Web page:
April 8th, 2004
To the Editor,
The refusal to notify citizens about environmental contaminants and toxic ingredients in consumer goods is a crime against the Bill of Rights. I have found the pursuit of life, liberty and happiness quite difficult while lugging a portable oxygen tank and functioning with a reduced IQ level from absorption of neurotoxic pesticides in 1999.
The potential adverse effects of chemicals are delineated in product MSDS sheets. Yet we cannot even pass laws requiring schools to notify concerned parents and staff about impending usage of pesticides or solvents. Landlords and employers can legally withhold information about toxic materials in their “fiefdoms” unless specifically asked for such data by individuals AFTER exposure.
We are then scolded for the “overuse” of health care services, risen to the ruinous level of 15% of our economy. Yet without knowledge of our toxic exposures, only symptomatic treatments (suck on this inhaler, take this antacid) or the default diagnosis of a blind society, “It is just stress.”, is available. The government cure for soaring costs? Restrict access to health care and hide data concerning exposures (e.g. lead in DC, contaminants at ground zero in NY).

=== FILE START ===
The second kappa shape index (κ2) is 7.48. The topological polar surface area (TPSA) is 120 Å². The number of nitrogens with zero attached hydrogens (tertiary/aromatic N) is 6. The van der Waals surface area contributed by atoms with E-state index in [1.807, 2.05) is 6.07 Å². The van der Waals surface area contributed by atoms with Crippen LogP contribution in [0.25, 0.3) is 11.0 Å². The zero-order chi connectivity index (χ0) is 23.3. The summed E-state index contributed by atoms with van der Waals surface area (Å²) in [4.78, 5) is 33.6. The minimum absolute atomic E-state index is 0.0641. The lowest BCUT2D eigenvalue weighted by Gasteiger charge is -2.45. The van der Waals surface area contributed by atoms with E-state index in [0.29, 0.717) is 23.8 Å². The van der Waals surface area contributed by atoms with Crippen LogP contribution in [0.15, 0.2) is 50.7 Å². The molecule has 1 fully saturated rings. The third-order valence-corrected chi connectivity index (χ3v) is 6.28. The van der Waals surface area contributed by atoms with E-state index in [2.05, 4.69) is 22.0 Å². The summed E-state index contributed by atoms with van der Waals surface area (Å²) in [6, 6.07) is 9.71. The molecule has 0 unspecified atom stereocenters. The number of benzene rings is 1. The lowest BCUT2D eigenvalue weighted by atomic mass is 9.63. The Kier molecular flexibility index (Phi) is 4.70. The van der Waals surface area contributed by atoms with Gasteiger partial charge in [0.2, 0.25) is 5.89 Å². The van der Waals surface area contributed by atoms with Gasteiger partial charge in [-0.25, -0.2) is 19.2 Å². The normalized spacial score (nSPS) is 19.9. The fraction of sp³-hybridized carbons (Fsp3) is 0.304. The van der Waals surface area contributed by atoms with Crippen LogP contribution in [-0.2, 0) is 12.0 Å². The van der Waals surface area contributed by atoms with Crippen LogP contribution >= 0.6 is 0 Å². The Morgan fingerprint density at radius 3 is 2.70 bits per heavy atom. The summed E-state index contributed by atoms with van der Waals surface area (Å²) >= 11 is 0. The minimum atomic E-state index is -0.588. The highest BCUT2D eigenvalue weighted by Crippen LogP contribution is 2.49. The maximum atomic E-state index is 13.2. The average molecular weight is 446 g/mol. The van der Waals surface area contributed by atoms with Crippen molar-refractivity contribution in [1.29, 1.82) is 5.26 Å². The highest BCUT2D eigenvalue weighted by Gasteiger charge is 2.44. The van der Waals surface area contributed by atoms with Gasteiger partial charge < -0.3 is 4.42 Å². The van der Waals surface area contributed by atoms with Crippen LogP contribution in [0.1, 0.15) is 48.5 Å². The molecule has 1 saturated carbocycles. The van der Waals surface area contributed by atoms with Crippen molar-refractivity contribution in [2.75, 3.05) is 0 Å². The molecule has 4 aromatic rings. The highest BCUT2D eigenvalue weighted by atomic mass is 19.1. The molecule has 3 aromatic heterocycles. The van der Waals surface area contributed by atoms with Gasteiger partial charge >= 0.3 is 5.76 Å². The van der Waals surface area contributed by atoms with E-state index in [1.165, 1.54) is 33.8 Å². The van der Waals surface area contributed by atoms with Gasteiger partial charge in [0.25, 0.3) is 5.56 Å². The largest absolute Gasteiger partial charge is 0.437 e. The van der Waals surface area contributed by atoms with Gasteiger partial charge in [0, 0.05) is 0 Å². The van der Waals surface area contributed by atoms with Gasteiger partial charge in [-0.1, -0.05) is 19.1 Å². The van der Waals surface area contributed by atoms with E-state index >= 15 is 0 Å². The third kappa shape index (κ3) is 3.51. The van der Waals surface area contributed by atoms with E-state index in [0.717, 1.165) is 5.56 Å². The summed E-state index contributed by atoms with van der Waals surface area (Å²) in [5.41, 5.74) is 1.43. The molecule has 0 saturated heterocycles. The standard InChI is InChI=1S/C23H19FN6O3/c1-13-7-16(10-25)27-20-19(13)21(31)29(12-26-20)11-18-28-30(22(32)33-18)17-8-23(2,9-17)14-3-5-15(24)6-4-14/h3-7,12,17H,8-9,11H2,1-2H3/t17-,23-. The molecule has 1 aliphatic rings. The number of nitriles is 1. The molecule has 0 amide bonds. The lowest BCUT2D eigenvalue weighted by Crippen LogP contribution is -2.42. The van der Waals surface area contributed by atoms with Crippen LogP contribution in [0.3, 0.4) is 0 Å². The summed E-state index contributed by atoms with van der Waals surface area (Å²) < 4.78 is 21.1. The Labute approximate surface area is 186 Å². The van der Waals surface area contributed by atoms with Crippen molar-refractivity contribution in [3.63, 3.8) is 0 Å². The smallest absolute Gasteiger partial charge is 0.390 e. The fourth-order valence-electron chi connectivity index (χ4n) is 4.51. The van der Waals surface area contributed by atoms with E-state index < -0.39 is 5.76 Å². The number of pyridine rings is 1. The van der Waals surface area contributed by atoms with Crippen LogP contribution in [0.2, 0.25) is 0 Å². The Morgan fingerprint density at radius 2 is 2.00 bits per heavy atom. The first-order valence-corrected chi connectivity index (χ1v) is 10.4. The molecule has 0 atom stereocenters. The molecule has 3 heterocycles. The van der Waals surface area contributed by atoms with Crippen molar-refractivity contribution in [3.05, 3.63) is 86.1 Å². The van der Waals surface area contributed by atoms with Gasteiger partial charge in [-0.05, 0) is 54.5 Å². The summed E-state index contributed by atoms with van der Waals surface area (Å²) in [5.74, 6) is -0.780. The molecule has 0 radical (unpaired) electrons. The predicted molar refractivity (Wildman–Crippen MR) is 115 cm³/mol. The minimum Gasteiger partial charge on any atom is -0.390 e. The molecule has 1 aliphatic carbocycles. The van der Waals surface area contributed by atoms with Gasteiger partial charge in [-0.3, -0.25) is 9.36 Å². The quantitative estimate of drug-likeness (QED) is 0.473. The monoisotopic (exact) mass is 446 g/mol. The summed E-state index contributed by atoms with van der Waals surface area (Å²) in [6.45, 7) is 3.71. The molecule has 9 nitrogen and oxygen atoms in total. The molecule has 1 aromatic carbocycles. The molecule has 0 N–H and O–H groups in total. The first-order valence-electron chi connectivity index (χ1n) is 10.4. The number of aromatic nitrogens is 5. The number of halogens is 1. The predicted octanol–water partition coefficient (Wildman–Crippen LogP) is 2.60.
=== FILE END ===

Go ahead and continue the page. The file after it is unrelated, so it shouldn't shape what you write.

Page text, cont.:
We must test our own homes and offices. I have moved out of a number of apartments in New York where severe asthma and other symptoms indicated possible environmental causation. Low cost toxicological testing revealed high levels of contaminants in each case, including methylene chloride; insecticides known as cypermethrin, dursban, dichlorvos, lambda-cyhalothrin and cyfluthrin; petrochemical hydrocarbon fumes from inadequately combusted fuel oil.
We must learn to exercise individual responsibility in protecting our greatest natural resources – our health and intellectual capacities. Nothing less than full disclosure of all ingredients in our consumer goods and all test results of air/soil/water is acceptable.
Categories: Washington Post